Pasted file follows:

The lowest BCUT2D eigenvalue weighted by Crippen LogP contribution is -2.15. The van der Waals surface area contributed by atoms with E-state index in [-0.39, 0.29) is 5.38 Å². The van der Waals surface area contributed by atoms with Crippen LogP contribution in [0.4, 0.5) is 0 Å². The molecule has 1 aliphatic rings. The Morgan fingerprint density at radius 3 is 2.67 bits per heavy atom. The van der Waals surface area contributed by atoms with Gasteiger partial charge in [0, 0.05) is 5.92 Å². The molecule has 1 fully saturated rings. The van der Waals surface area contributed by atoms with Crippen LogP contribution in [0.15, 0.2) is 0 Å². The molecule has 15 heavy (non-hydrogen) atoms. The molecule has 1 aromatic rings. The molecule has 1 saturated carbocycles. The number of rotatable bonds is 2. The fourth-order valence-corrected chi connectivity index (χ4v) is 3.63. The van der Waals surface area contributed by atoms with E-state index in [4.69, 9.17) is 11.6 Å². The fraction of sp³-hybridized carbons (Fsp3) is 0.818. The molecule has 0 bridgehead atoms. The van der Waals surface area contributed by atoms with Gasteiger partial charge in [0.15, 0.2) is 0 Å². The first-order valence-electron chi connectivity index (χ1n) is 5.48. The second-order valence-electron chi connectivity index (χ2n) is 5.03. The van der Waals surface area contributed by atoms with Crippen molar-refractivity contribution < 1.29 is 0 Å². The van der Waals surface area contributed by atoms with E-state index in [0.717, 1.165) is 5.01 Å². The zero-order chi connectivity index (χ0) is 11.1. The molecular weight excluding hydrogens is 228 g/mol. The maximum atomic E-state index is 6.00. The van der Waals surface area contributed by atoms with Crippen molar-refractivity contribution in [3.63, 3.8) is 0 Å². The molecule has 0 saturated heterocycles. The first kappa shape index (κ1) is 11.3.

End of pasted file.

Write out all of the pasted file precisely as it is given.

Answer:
The lowest BCUT2D eigenvalue weighted by Crippen LogP contribution is -2.15. The van der Waals surface area contributed by atoms with E-state index in [-0.39, 0.29) is 5.38 Å². The van der Waals surface area contributed by atoms with Crippen LogP contribution in [0.4, 0.5) is 0 Å². The molecule has 1 aliphatic rings. The Morgan fingerprint density at radius 3 is 2.67 bits per heavy atom. The van der Waals surface area contributed by atoms with Gasteiger partial charge in [0, 0.05) is 5.92 Å². The molecule has 1 fully saturated rings. The van der Waals surface area contributed by atoms with Crippen LogP contribution in [0.15, 0.2) is 0 Å². The molecule has 15 heavy (non-hydrogen) atoms. The molecule has 1 aromatic rings. The molecule has 1 saturated carbocycles. The number of rotatable bonds is 2. The fourth-order valence-corrected chi connectivity index (χ4v) is 3.63. The van der Waals surface area contributed by atoms with E-state index in [4.69, 9.17) is 11.6 Å². The fraction of sp³-hybridized carbons (Fsp3) is 0.818. The molecule has 0 bridgehead atoms. The van der Waals surface area contributed by atoms with Gasteiger partial charge in [0.15, 0.2) is 0 Å². The first-order valence-electron chi connectivity index (χ1n) is 5.48. The second-order valence-electron chi connectivity index (χ2n) is 5.03. The van der Waals surface area contributed by atoms with Crippen molar-refractivity contribution < 1.29 is 0 Å². The van der Waals surface area contributed by atoms with E-state index in [0.717, 1.165) is 5.01 Å². The zero-order chi connectivity index (χ0) is 11.1. The molecular weight excluding hydrogens is 228 g/mol. The maximum atomic E-state index is 6.00. The van der Waals surface area contributed by atoms with Crippen molar-refractivity contribution in [3.63, 3.8) is 0 Å². The molecule has 0 saturated heterocycles. The first kappa shape index (κ1) is 11.3.